We’re going to go back to basics with this post. Bear with us though. It will be worth it!
First, some numbers. The global mobile gaming market has reached $36.9 billion in revenue in 2016, dominating the global gaming industry with a 37% market share, surpassing console gaming (29%) and PC gaming (27%). And at 21% annual growth mobile gaming is projected to gross over $50 billion in 2019. As our president might say, this is huge. And this can all be explained by the global prevalence of smartphones and the rise of the “freemium” business model.
Freemium is the most popular business model for mobile games, and, if executed well, allows developers to capture all the value available in the market. Non-paying users can be monetized through in-game advertising and of course paying players through in-app purchases (IAP).
What is Freemium?
A Freemium game is free to download and play, offering optional in-app purchases for a variety of items. Some examples of in-app purchases might be for virtual goods, in-game currency, the ability to unlock levels or items, and more. Players who do not make purchases can still play the game and advertising revenue enables monetization of this group of players too, thus capturing the market value of both paying and non-paying players.
How prevalent is Freemium?
Looking only at the Apple App Store, games are currently leading the way at 25% of all downloads. Anecdotally, when browsing the Games section of the App Store or Google Play, you can see that freemium games dominate the various “Featured Games” sections. The Business of Apps has looked at the growth of the in-app purchase model since its introduction in 2011. As you can see from the chart below, in-app purchases lead the way at approximately 48% of revenue compared to revenue generated by advertising or purchases of paid games.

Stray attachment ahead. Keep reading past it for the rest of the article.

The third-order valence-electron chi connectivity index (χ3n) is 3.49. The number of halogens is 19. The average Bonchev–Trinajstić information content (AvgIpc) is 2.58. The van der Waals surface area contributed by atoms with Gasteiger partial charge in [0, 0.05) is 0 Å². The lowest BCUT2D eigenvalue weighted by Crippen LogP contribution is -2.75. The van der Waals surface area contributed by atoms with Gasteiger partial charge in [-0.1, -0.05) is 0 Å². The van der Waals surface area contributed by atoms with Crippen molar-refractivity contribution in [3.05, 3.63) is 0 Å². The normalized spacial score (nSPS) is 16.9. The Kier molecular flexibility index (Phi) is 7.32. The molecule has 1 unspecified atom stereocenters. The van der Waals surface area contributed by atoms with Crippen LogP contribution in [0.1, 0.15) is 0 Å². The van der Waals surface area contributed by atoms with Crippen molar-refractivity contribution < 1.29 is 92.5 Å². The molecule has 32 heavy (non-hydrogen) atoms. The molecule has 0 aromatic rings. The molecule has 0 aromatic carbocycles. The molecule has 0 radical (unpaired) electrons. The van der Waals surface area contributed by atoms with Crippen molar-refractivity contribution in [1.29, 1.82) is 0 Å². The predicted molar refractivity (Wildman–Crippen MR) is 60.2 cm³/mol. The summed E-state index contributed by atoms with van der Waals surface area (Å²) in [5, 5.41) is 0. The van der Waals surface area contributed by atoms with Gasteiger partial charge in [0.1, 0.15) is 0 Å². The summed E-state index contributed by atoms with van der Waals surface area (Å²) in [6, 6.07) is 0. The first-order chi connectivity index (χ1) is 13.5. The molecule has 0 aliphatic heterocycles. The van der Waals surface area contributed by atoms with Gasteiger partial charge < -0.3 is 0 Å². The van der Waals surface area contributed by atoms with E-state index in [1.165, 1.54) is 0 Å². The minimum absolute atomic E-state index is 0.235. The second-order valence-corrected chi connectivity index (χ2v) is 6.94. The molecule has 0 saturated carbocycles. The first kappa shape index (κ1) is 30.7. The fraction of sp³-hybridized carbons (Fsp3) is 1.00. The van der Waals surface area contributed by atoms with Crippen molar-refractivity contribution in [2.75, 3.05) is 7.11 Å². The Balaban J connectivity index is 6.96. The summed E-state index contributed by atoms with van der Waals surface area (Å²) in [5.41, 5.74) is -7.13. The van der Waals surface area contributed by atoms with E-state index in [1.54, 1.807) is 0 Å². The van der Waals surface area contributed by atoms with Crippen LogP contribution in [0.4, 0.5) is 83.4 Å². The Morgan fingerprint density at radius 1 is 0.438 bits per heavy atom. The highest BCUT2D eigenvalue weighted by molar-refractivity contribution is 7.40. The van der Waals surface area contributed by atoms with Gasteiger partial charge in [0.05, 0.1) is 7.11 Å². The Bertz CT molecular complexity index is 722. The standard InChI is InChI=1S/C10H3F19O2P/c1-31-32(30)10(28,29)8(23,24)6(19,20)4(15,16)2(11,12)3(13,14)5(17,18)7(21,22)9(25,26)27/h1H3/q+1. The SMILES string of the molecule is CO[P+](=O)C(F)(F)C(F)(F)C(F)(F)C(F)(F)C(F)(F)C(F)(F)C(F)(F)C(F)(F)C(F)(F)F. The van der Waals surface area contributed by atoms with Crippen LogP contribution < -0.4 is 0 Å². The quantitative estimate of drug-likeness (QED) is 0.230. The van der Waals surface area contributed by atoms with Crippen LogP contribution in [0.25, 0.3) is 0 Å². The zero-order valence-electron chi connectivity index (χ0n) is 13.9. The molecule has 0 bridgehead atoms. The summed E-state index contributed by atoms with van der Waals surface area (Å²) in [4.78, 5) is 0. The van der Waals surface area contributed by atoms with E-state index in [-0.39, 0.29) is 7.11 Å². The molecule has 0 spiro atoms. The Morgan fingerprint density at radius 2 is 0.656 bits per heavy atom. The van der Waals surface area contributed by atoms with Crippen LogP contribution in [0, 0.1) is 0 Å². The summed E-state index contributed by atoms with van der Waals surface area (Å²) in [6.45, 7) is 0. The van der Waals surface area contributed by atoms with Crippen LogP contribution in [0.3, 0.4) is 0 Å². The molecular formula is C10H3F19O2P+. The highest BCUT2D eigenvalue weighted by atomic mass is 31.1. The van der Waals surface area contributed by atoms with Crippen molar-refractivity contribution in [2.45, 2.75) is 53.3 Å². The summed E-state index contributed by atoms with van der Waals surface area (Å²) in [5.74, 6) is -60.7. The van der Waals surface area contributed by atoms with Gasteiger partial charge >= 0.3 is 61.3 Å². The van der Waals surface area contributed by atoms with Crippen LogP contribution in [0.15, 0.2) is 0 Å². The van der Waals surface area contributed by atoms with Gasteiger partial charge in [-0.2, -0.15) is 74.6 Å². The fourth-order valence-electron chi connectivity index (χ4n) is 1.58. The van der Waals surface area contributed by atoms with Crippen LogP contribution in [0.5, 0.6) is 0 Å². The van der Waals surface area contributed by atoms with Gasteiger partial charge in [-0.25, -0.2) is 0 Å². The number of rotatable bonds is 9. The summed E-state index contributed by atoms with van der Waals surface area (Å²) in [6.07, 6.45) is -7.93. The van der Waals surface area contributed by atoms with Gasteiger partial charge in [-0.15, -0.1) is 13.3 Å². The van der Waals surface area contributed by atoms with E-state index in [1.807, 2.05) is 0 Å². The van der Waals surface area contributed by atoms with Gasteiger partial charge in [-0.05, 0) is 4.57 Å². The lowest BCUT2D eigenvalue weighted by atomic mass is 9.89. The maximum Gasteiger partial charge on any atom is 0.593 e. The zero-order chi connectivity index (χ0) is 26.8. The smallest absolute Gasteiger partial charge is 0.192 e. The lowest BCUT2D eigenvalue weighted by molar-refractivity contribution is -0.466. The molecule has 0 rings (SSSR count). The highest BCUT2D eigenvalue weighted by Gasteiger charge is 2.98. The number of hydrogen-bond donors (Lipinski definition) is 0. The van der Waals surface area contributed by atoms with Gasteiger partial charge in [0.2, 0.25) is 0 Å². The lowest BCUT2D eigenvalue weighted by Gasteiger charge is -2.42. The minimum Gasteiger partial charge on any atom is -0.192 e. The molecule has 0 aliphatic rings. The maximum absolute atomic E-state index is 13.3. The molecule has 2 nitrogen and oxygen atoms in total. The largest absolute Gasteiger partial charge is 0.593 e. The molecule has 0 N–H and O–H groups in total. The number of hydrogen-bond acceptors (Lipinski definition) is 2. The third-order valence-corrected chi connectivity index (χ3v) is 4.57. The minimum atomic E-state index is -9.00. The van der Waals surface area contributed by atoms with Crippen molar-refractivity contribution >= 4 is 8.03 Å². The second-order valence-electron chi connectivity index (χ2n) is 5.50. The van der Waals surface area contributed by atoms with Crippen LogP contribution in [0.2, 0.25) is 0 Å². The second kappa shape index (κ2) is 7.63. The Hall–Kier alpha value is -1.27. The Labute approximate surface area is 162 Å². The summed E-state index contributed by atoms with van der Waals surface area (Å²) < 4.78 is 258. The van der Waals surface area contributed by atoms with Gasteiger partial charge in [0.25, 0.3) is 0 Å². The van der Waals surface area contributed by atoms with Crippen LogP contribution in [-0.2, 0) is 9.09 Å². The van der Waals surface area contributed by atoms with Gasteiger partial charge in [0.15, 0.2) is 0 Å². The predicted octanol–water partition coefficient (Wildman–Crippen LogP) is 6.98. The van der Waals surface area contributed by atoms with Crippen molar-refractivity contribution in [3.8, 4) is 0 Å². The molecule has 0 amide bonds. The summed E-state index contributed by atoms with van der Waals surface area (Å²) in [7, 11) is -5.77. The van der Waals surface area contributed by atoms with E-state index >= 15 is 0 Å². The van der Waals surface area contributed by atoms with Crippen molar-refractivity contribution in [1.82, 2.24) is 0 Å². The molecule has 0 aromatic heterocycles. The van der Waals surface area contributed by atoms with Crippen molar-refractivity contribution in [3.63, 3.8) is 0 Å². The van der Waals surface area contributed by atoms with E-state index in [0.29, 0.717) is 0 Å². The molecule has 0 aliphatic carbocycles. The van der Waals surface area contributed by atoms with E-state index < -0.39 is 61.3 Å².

Who is playing and paying on Freemium Games?
According to an earlier survey by Swrve, only 1.5% of players made any purchases at all. And as much as half of those in-app purchases were made by just 0.15% of all players. Yes, these big spenders are those elusive “whales” you may have heard about. Have no fear, we’ll dig deeper those elusive aquatic gaming mammals in a future post.
Analyzing the demographic by age group can offer vital information to help identify the best monetization strategies. For example, despite younger gamers spending more time playing games, it’s older players who actually make the IAPs. There are lots of theories and explanations for this disparity, but either way, both demographics have their advantages (younger players will see more ads for example) and should be considered when evaluating your game’s monetization model. With a game with younger appeal, an ad-driven model may be more profitable whereas an IAP-centric approach will likely work better with games that are more attractive to older players.
What is the best monetization strategy for my game?
Of course, there’s no easy answer to that… For sure, you should start by getting as deep an understanding as you can of your game’s genre & demographic. That should then allow you to target specific behaviors and apply the most relevant monetization strategies. Some users will spend a lot of money on IAPs to support their gameplay, so it’s not always advisable to show those players interstitial video ads. On the other hand, some players love rewarded video. There’s no one-size-fits-all solution as every game is different. One of the benefits of working with a publisher like Thumbspire is that we can apply our cumulative experience to find the right strategy for your game and its target demographic. If you’re ready to analyze, optimize and monetize your game then get in touch and submit your game!